I also don't really enjoy modern poetry so I haven't read much of it past the 1960s... I may be missing some rare gems in this regard... but what can I say? The classic poets have so much to offer, I feel that my time is taken up with them!

Who are some poets you just LOVE? I'd like to meet some new poets to love!

Wednesday, April 04, 2012

In the style of WCW, I apologize....

NaBloPoMo April 2012

This is just to say...

I have neglected
to write
a poetic post

And which
you were probably
around on Facebook to see

Forgive me
I was so tired
and so

~ by me

This is Just to Say

I have eaten
the plums
that were in
the icebox

and which
you were probably
for breakfast

Forgive me
they were delicious
so sweet
and so cold

~ by William Carlos Williams

Monday, April 02, 2012

The First Poem I Ever Memorized

NaBloPoMo April 2012

Oh the first prompt is an easy one... what was the first poem I ever memorized?

There may have been other poems in elementary school, but I distinctly recall my seventh and eighth grade literature teacher (they were the same both years!) making us memorize AND RECITE a poem to her ... and the poem I recall first is "If" by Rudyard Kipling:

If you can keep your head when all about you
Are losing theirs and blaming it on you;
If you can trust yourself when all men doubt you,
But make allowance for their doubting too;
If you can wait and not be tired by waiting,
Or, being lied about, don't deal in lies,
Or, being hated, don't give way to hating,
And yet don't look too good, nor talk too wise;

If you can dream - and not make dreams your master;
If you can think - and not make thoughts your aim;
If you can meet with triumph and disaster
And treat those two imposters just the same;
If you can bear to hear the truth you've spoken
Twisted by knaves to make a trap for fools,
Or watch the things you gave your life to broken,
And stoop and build 'em up with wornout tools;

If you can make one heap of all your winnings
And risk it on one turn of pitch-and-toss,
And lose, and start again at your beginnings
And never breath a word about your loss;
If you can force your heart and nerve and sinew
To serve your turn long after they are gone,
And so hold on when there is nothing in you
Except the Will which says to them: "Hold on";

If you can talk with crowds and keep your virtue,
Or walk with kings - nor lose the common touch;
If neither foes nor loving friends can hurt you;
If all men count with you, but none too much;
If you can fill the unforgiving minute
With sixty seconds' worth of distance run -
Yours is the Earth and everything that's in it,
And - which is more - you'll be a Man my son!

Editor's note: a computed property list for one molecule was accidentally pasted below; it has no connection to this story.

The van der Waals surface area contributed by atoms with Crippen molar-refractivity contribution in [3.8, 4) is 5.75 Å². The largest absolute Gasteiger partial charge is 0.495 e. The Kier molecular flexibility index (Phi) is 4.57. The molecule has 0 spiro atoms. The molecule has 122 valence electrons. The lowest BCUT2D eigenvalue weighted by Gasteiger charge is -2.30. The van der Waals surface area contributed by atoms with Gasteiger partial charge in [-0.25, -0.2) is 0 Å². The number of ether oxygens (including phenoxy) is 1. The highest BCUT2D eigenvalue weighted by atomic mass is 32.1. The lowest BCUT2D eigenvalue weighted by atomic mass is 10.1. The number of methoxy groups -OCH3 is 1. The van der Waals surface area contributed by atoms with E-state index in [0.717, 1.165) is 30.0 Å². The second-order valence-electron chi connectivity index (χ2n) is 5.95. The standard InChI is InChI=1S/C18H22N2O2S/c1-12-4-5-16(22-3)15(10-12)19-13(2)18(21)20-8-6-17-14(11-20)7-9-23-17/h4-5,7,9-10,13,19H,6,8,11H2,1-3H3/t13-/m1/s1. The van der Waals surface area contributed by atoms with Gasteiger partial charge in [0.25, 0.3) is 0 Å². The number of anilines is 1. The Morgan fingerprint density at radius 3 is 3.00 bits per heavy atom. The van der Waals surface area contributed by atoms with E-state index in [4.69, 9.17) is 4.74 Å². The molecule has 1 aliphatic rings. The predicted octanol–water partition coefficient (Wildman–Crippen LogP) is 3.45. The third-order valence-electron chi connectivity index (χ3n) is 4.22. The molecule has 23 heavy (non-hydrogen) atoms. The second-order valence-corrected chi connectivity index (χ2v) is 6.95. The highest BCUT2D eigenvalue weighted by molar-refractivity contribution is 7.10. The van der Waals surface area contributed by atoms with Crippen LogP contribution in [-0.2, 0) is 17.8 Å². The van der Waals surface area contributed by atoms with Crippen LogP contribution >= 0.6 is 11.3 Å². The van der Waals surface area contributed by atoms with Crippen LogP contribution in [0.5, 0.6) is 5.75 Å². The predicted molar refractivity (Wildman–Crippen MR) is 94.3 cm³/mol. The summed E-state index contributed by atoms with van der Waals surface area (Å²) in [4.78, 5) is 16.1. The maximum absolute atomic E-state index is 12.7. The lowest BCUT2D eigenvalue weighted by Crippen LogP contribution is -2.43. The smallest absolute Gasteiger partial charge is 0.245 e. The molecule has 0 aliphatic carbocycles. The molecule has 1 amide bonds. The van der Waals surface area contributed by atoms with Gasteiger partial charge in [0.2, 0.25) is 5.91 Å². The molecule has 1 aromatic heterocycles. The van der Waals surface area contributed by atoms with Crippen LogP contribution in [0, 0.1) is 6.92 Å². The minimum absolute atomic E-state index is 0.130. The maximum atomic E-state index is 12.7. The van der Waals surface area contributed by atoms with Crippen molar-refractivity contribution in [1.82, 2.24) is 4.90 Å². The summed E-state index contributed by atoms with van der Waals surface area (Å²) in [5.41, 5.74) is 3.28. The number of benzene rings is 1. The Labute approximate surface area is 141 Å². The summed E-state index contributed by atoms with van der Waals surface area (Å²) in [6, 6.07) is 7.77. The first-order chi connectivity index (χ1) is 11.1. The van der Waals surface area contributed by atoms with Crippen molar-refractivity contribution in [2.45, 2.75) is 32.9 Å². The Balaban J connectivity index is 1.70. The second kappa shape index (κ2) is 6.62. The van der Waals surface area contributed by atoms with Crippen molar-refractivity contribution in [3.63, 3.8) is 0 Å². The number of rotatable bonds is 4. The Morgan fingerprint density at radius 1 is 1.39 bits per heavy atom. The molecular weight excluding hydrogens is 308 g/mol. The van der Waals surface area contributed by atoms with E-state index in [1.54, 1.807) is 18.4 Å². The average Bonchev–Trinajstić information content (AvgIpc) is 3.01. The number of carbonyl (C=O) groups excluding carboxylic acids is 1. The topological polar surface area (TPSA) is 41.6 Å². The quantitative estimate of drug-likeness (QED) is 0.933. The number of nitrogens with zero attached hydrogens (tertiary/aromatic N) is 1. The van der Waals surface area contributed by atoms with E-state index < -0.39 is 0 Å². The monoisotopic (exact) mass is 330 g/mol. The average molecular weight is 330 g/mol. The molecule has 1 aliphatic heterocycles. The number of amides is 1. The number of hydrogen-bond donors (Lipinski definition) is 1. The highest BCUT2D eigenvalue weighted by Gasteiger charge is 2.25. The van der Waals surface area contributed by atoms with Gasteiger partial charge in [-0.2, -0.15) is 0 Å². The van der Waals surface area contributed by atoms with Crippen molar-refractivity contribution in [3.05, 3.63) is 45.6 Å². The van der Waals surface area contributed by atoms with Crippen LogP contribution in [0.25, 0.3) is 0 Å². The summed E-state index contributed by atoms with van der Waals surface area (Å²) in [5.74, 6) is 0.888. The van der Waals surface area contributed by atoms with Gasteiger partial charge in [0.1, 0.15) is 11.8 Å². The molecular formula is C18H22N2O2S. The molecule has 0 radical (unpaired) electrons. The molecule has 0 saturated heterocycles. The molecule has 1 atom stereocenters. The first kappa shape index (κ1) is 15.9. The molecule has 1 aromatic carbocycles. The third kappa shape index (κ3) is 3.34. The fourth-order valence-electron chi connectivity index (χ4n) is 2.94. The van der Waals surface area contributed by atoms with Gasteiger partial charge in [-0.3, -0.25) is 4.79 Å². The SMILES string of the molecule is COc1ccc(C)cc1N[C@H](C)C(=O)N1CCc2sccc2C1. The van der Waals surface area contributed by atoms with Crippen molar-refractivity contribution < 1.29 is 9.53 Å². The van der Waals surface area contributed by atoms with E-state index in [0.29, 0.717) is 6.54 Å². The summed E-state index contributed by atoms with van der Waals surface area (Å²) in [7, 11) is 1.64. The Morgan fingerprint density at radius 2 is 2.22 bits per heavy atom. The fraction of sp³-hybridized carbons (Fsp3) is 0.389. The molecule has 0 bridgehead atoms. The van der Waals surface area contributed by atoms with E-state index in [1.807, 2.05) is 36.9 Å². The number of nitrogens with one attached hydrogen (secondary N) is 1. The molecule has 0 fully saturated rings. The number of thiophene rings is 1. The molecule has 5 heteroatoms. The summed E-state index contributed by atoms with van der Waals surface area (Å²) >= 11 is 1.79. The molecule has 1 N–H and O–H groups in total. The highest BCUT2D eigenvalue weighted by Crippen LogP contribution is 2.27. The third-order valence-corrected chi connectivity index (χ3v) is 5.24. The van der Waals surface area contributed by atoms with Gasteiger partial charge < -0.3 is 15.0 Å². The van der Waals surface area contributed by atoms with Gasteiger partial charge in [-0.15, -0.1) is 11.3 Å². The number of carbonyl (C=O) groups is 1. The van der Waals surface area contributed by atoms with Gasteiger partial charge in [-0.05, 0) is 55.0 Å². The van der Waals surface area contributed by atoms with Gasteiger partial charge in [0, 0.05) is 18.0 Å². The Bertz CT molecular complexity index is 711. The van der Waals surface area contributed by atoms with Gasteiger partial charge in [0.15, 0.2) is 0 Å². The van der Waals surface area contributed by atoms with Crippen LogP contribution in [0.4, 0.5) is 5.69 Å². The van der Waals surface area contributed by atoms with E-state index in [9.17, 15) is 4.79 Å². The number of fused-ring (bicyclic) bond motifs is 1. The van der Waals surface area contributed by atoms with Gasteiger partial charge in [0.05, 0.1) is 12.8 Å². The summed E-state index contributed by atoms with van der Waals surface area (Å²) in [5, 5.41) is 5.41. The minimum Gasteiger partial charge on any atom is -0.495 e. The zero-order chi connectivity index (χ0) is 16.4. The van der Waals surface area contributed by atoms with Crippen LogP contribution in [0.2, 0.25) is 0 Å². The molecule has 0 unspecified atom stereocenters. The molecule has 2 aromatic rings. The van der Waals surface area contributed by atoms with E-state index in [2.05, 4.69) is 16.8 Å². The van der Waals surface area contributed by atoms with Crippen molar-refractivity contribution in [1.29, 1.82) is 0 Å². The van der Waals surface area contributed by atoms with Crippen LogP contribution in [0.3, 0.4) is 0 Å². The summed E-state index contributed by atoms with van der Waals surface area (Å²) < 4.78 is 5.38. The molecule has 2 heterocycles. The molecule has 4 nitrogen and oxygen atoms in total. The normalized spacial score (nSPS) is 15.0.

It's a poem worth memorizing... don't you think?

Other poems I recall having to memorize were I remember, I remember, and Jabberwocky (which I can still recite!).

Did you ever memorize a poem? What was it? Or what poem would you like to memorize?

Sunday, April 01, 2012

April is National Poetry Month!

NaBloPoMo April 2012
Of course, poetry being my favorite genre of writing, I HAD to sign up for the BlogHer NaBloPoMo (National Blog Posting Month), because the whole month will be dedicated to ...

I plan to write a post every day. Maybe I won't write a POEM every day, but I'd like to share my thoughts on poetry, my favorite poems, and books that have helped me along the way!

I hope you'll join me by reading, commenting, sharing, and maybe writing some of your own poetry!!

AND... stay tuned because April 26th is National Poem in Your Pocket Day - a simple day to celebrate poetry simply by carrying a copy of ANY poem in your pocket...try to read it throughout the day and/or share it with others in your life!

Do you love/hate poetry? Will you be doing any poetry-related activities this month?

Sunday, March 18, 2012

Book Review: The Wedding Dress by Rachel Hauck ~ Fiction (Rated 2/5)

Flashing back and forth from modern-day Charlotte, to historical Emily, we see the romantic tale of a mysterious wedding dress take shape. When Charlotte, a wedding shop owner, finds herself the owner of a unique wedding dress just as her relationship crumbles, she sets out to discover the meaning behind the dress. Emily, the original owner of the dress, has her own romantic turmoil as she struggles with keeping her word to protect the family honor, or being truly happy with her real love.

The two stories converge as Charlotte discovers two other women who hold keys to unlocking the mystery of the gorgeous gown. Along the way, each woman shares her love story, and helps Charlotte determine where her heart lies.